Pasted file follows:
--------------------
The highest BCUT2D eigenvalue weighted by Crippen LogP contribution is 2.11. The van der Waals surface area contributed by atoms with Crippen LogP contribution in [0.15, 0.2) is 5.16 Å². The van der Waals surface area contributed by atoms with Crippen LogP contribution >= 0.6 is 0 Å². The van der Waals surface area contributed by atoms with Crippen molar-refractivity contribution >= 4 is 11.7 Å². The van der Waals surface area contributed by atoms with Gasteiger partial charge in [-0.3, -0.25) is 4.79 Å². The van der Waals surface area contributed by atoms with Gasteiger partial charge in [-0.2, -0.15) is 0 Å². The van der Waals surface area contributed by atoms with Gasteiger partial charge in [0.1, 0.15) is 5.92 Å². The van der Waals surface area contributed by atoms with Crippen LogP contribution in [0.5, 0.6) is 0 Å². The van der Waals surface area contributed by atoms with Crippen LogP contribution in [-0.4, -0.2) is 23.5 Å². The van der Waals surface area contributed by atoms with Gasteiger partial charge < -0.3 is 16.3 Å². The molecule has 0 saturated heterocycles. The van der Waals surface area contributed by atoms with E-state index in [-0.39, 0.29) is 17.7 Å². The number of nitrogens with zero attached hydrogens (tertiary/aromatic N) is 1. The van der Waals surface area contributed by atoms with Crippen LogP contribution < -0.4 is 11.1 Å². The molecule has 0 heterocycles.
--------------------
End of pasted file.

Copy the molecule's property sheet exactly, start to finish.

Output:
The highest BCUT2D eigenvalue weighted by Crippen LogP contribution is 2.11. The van der Waals surface area contributed by atoms with Crippen LogP contribution in [0.15, 0.2) is 5.16 Å². The van der Waals surface area contributed by atoms with Crippen LogP contribution >= 0.6 is 0 Å². The van der Waals surface area contributed by atoms with Crippen molar-refractivity contribution >= 4 is 11.7 Å². The van der Waals surface area contributed by atoms with Gasteiger partial charge in [-0.3, -0.25) is 4.79 Å². The van der Waals surface area contributed by atoms with Gasteiger partial charge in [-0.2, -0.15) is 0 Å². The van der Waals surface area contributed by atoms with Gasteiger partial charge in [0.1, 0.15) is 5.92 Å². The van der Waals surface area contributed by atoms with Crippen LogP contribution in [0.5, 0.6) is 0 Å². The van der Waals surface area contributed by atoms with Crippen LogP contribution in [-0.4, -0.2) is 23.5 Å². The van der Waals surface area contributed by atoms with Gasteiger partial charge < -0.3 is 16.3 Å². The molecule has 0 saturated heterocycles. The van der Waals surface area contributed by atoms with E-state index in [-0.39, 0.29) is 17.7 Å². The number of nitrogens with zero attached hydrogens (tertiary/aromatic N) is 1. The van der Waals surface area contributed by atoms with Crippen LogP contribution < -0.4 is 11.1 Å². The molecule has 0 heterocycles.